I could have told you that. I don’t need a recent study, that presumably applied for some kind of funding to reach this conclusion, to tell me that us over 40s need more sleep. You just have to look at the state of my eyes to know I need more sleep. And I know I am not alone. It is all very well churning out these studies but there are never any helpful tips on how to actually achieve more sleep, are there?
And hearing the news I am more likely to die prematurely thanks to my sleeping habits is unlikely to make me start snoring anytime soon (and I suspect that snoring is what is causing Mr B to lose out on sleep too).
I am not even burning the candle at both ends at the moment, I am just trying to tread water to survive. As a for instance, Mr B is out in London tonight at our favourite restaurant and he invited me to come along. The idea of heading into London on the train at 6pm and then coming home again at 11pm was enough to make me weep. And then the thought of missing out on amazing steak and the best cheese board in the world made me weep even more.
The latest findings from a major UK public health report says getting more sleep is now a major contributory factor to health for 40-somethings plus – and they want this message to be taken as seriously as the warning about smoking and drinking.
The report, carried out by the University of Warwick, says more sleep leads to a longer and more active life and the campaign will target 40 to 60-year-olds in a bid to encourage them to address any sleep disorder issues.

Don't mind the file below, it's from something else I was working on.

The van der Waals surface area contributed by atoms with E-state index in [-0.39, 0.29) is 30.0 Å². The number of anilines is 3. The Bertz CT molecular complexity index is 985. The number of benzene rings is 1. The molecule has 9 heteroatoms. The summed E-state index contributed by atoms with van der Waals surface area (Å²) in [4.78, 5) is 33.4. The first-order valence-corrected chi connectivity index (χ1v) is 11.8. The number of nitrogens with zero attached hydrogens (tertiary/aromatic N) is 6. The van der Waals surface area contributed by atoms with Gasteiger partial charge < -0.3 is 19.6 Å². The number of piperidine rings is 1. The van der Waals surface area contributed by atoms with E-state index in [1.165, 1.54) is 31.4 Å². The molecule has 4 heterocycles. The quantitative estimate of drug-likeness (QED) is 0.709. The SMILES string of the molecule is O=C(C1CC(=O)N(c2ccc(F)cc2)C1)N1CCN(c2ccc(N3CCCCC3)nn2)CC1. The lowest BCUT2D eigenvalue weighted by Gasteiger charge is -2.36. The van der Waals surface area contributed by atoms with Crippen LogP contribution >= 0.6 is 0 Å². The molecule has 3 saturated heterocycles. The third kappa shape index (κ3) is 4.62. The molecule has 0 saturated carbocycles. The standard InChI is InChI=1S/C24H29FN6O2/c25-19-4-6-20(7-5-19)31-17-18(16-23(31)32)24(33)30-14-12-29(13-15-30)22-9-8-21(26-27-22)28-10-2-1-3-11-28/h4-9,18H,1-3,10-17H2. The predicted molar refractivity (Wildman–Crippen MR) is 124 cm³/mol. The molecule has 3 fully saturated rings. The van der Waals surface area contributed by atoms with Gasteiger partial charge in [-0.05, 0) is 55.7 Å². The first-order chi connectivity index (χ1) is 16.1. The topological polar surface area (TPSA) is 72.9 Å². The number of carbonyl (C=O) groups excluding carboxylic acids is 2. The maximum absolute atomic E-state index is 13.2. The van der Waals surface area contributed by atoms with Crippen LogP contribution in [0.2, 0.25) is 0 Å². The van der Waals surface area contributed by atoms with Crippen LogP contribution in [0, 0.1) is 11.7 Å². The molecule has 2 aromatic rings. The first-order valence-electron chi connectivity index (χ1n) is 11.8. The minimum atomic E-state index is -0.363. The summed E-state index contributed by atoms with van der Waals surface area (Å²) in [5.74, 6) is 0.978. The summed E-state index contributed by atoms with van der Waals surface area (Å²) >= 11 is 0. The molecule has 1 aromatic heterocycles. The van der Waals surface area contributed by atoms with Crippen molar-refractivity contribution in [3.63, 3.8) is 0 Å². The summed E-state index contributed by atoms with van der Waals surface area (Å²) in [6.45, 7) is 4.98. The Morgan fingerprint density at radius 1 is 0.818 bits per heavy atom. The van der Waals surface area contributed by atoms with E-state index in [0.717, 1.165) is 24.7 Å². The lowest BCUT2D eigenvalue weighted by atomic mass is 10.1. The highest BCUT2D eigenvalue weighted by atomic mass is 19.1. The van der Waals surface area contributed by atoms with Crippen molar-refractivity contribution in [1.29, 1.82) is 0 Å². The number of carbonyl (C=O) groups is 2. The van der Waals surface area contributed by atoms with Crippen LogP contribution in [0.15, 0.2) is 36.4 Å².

Great. Bloody marvellous. I don’t smoke and contrary to popular opinion during the week I don’t drink. So why can’t I take the sleep findings and do something about them?
My alarm went off at 6.15 this morning so I could take Mr B to the train station. That doesn’t happen very often but it is the time I am generally awake in the morning and I cannot tell you the last time I woke up without an alarm. Even at the weekends I have to set an alarm as somebody needs a lift, a parcel is being delivered, the dog needs walking etc. So I am up before I wake up naturally. The school run finished on June 12th and yet pretty much every day since there has been an alarm, even at the weekends as we have been going out, had people coming over, or my to do list has just been so enormous I have had to get up and get on with it.
Mr B doesn’t get home from work until 8.30pm so we don’t eat much before then, rubbish I know, and against everything the dieticians tell us about eating before bedtime. Which then becomes 11.30 ish.
So where is this sleep supposed to come from? Where am I meant to squeeze sleep into my day that is going to stop me heading to an early grave? My first waking thought every day is “can I have an afternoon nap today?”. I never can, there is never a chance for that, oh how I wish there was. I wish the University of Warwick would tell me how to achieve that one. Not tell me what I already sodding know.
My mum said this weekend “you need another two weeks in Barbados” but I didn’t even sleep out there because my body refused to get into the swing of being five hours behind the UK. And even if I did sleep in Barbados I would son be home again and back to square one. I don’t suppose two weeks of decent sleep is going to stop me sleep walking into an early grave.
Does anybody have any magical cures for how on earth I just get more sleep?
Sleeplessness leads to hallucinations and sensory dysfunction – it can lead to mental meltdown
Lisa Artis, the Sleep Council
Well that’s just fabulous isn’t it? I know that. There are days when I have felt exactly that but how to solve it? I am damned if I know!
I am not alone though it seems as only 1% of people get more than nine hours sleep a night. I couldn’t ever imagine nine hours sleep. Being in bed for that long seems like some kind of unattainable goal the like of which I was striving for when I had two babies under two. I have teenagers now so I can’t blame then.
I don’t know what to blame other than my own head.
photo of sleeping dog courtesy of shutterstock